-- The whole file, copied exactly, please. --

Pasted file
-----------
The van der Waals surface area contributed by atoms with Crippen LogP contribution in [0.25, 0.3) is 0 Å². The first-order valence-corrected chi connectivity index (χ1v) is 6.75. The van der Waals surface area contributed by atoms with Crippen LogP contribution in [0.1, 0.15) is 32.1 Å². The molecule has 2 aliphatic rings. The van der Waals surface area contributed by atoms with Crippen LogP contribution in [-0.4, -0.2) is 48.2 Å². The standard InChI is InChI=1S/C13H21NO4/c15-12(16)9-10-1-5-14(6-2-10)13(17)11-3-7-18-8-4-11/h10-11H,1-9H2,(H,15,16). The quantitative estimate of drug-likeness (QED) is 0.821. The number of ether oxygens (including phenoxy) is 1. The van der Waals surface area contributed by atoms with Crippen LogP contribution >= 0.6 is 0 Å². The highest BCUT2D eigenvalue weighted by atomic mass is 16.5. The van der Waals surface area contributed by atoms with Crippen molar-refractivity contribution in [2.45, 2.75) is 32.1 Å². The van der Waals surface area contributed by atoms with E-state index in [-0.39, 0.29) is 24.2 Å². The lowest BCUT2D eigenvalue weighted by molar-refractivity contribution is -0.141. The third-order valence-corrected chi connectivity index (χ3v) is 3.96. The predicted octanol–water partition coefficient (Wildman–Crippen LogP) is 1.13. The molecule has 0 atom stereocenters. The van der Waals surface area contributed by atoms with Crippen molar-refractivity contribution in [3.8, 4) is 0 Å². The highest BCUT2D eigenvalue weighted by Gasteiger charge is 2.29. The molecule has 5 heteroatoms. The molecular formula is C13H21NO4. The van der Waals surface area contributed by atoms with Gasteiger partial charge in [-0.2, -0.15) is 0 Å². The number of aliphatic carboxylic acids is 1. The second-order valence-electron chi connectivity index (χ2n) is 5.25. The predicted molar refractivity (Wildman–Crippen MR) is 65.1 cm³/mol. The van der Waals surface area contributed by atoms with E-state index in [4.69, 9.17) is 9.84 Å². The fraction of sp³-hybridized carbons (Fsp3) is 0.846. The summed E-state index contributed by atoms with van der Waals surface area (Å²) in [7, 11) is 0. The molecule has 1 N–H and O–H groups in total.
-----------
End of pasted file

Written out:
The van der Waals surface area contributed by atoms with Crippen LogP contribution in [0.25, 0.3) is 0 Å². The first-order valence-corrected chi connectivity index (χ1v) is 6.75. The van der Waals surface area contributed by atoms with Crippen LogP contribution in [0.1, 0.15) is 32.1 Å². The molecule has 2 aliphatic rings. The van der Waals surface area contributed by atoms with Crippen LogP contribution in [-0.4, -0.2) is 48.2 Å². The standard InChI is InChI=1S/C13H21NO4/c15-12(16)9-10-1-5-14(6-2-10)13(17)11-3-7-18-8-4-11/h10-11H,1-9H2,(H,15,16). The quantitative estimate of drug-likeness (QED) is 0.821. The number of ether oxygens (including phenoxy) is 1. The van der Waals surface area contributed by atoms with Crippen LogP contribution >= 0.6 is 0 Å². The highest BCUT2D eigenvalue weighted by atomic mass is 16.5. The van der Waals surface area contributed by atoms with Crippen molar-refractivity contribution in [2.45, 2.75) is 32.1 Å². The van der Waals surface area contributed by atoms with E-state index in [-0.39, 0.29) is 24.2 Å². The lowest BCUT2D eigenvalue weighted by molar-refractivity contribution is -0.141. The third-order valence-corrected chi connectivity index (χ3v) is 3.96. The predicted octanol–water partition coefficient (Wildman–Crippen LogP) is 1.13. The molecule has 0 atom stereocenters. The van der Waals surface area contributed by atoms with Crippen molar-refractivity contribution in [3.8, 4) is 0 Å². The highest BCUT2D eigenvalue weighted by Gasteiger charge is 2.29. The molecule has 5 heteroatoms. The molecular formula is C13H21NO4. The van der Waals surface area contributed by atoms with Gasteiger partial charge in [-0.2, -0.15) is 0 Å². The number of aliphatic carboxylic acids is 1. The second-order valence-electron chi connectivity index (χ2n) is 5.25. The predicted molar refractivity (Wildman–Crippen MR) is 65.1 cm³/mol. The van der Waals surface area contributed by atoms with E-state index in [4.69, 9.17) is 9.84 Å². The fraction of sp³-hybridized carbons (Fsp3) is 0.846. The summed E-state index contributed by atoms with van der Waals surface area (Å²) in [7, 11) is 0. The molecule has 1 N–H and O–H groups in total.